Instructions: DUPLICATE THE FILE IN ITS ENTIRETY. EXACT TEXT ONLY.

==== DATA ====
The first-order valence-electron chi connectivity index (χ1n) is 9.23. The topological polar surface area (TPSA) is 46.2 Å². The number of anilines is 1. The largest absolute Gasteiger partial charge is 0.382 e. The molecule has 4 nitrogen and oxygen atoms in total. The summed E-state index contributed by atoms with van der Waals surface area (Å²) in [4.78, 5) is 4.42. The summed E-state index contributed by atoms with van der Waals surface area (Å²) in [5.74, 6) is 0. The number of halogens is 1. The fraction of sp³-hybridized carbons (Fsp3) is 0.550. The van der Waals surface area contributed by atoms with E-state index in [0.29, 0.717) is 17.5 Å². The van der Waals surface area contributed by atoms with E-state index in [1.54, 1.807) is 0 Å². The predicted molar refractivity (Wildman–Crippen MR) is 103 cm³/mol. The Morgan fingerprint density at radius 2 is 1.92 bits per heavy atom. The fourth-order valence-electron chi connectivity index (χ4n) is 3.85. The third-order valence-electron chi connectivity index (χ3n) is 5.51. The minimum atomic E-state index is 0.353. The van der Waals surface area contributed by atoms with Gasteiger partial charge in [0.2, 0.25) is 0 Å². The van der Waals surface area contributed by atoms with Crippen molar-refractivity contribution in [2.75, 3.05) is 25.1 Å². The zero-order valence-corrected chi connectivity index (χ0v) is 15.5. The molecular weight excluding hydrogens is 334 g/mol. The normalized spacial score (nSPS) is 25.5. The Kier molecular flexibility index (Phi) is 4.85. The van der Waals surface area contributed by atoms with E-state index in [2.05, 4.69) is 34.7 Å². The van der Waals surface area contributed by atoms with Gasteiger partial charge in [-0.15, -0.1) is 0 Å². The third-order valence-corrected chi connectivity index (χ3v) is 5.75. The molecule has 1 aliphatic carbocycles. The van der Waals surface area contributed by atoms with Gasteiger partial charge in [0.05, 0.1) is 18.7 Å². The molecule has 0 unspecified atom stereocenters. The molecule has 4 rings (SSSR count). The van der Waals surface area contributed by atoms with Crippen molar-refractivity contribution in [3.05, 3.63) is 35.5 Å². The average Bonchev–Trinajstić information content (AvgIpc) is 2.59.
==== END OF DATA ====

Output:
The first-order valence-electron chi connectivity index (χ1n) is 9.23. The topological polar surface area (TPSA) is 46.2 Å². The number of anilines is 1. The largest absolute Gasteiger partial charge is 0.382 e. The molecule has 4 nitrogen and oxygen atoms in total. The summed E-state index contributed by atoms with van der Waals surface area (Å²) in [4.78, 5) is 4.42. The summed E-state index contributed by atoms with van der Waals surface area (Å²) in [5.74, 6) is 0. The number of halogens is 1. The fraction of sp³-hybridized carbons (Fsp3) is 0.550. The van der Waals surface area contributed by atoms with E-state index in [0.29, 0.717) is 17.5 Å². The van der Waals surface area contributed by atoms with E-state index in [1.54, 1.807) is 0 Å². The predicted molar refractivity (Wildman–Crippen MR) is 103 cm³/mol. The Morgan fingerprint density at radius 2 is 1.92 bits per heavy atom. The fourth-order valence-electron chi connectivity index (χ4n) is 3.85. The third-order valence-electron chi connectivity index (χ3n) is 5.51. The minimum atomic E-state index is 0.353. The van der Waals surface area contributed by atoms with Gasteiger partial charge in [0.2, 0.25) is 0 Å². The van der Waals surface area contributed by atoms with Crippen molar-refractivity contribution in [2.75, 3.05) is 25.1 Å². The zero-order valence-corrected chi connectivity index (χ0v) is 15.5. The molecular weight excluding hydrogens is 334 g/mol. The normalized spacial score (nSPS) is 25.5. The Kier molecular flexibility index (Phi) is 4.85. The van der Waals surface area contributed by atoms with E-state index in [2.05, 4.69) is 34.7 Å². The van der Waals surface area contributed by atoms with Gasteiger partial charge in [-0.15, -0.1) is 0 Å². The third-order valence-corrected chi connectivity index (χ3v) is 5.75. The molecule has 1 aliphatic carbocycles. The van der Waals surface area contributed by atoms with Gasteiger partial charge in [0.05, 0.1) is 18.7 Å². The molecule has 0 unspecified atom stereocenters. The molecule has 4 rings (SSSR count). The van der Waals surface area contributed by atoms with Crippen molar-refractivity contribution in [3.05, 3.63) is 35.5 Å². The average Bonchev–Trinajstić information content (AvgIpc) is 2.59.